Long-term readers of Malt will recall that I am something of a secret fan of Caol Ila. It’s certainly not a boutique Islay distillery. It’s a giant, and the majority of its Diageo-owned output goes into Johnnie Walker blends – in fact, a quarter of a Green Label bottle is made up of Caol Ila spirit. I even quite liked the distillery when I went to visit last year – it’s a big industrial process, and there’s something to be admired about the scale of operation. It’s also situated in one of the best distillery locations on the island.
Those on the whisky underground mutter darkly about how older Caol Ila whiskies are similar to legendary Port Ellens – except they’re maybe better and they’re definitely cheaper. We’ll never know about how the two compare today, sadly, but that gives you an impression of just what people are missing out on when they gloss over this grand distillery. As for newer Caol Ilas, I think they’re generally all very good and at least very interesting, and the 12 Year Old is one of the great whisky bargains. However, because I like the distillery, I tend to focus on them quite intensely. My favourite – and one of my favourite drams full stop – is the Feis Ile release from 2013. Therefore I expect more from each of their whiskies.
Which brings me to the Caol Ila Unpeated Stitchell Reserve. It’s named after former distillery manager Billy Stitchell, who retired after nearly 40 years. It’s the 8th unpeated Caol Ila single malt, which is part of Diageo’s Special Releases. The liquid has spent its life in American Oak and ex-bodega European Oak casks.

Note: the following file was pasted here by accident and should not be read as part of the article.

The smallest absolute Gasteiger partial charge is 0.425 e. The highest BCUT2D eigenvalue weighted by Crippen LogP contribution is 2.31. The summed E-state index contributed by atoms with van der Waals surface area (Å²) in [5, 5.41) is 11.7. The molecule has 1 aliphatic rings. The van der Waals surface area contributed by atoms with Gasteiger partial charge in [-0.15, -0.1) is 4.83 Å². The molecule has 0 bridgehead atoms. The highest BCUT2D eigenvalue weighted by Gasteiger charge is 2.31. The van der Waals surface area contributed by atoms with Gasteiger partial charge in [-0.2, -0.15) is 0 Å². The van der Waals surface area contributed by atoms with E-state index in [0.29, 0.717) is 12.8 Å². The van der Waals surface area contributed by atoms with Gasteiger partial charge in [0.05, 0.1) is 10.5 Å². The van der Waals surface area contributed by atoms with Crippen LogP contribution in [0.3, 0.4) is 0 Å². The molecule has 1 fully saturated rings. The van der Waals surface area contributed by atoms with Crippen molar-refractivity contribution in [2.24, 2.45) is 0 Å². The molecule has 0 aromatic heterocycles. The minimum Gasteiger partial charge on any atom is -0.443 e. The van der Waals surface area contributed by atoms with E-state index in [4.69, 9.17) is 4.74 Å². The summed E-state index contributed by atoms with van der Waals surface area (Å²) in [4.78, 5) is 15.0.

Colour: light gold, barley, just a shade darker than a chardonnay.
On the nose: lovely fresh sweetness. Sort of vegetative undercurrent, with barley, very grassy, herbal and something unique that I can’t quite put my finger on. It’s a pleasant, almost cough syrup note, which hangs around for a second or two before falling to lively wafts of citrus.
In the mouth: delicious. The contrast of sweet and sour notes is astonishingly well-balanced. A delicate oiliness that just hangs on your tongue. Very chewy and viscous, but not outrageously thick. There’s a sort of fruit and nut chocolate bar sweetness to this, with raisins and cocoa fighting out across a peanut and cashew nuttiness, but what’s different is that there’s a heck of lot of a spiciness to accompany it – more the warmth you get from a fresh chilli than a pepper. There’s something pleasantly earthy about this, too. Unpeated, perhaps, but definitely some embers burning away deep inside.
You wouldn’t have thought this was a Caol Ila – which goes to show the breadth of what this distillery can put out there. It’s definitely worth paying £70 for in my book. Who knows what lies in their warehouses waiting to be bottled?
To finish off, just take a look at this panorama of the distillery: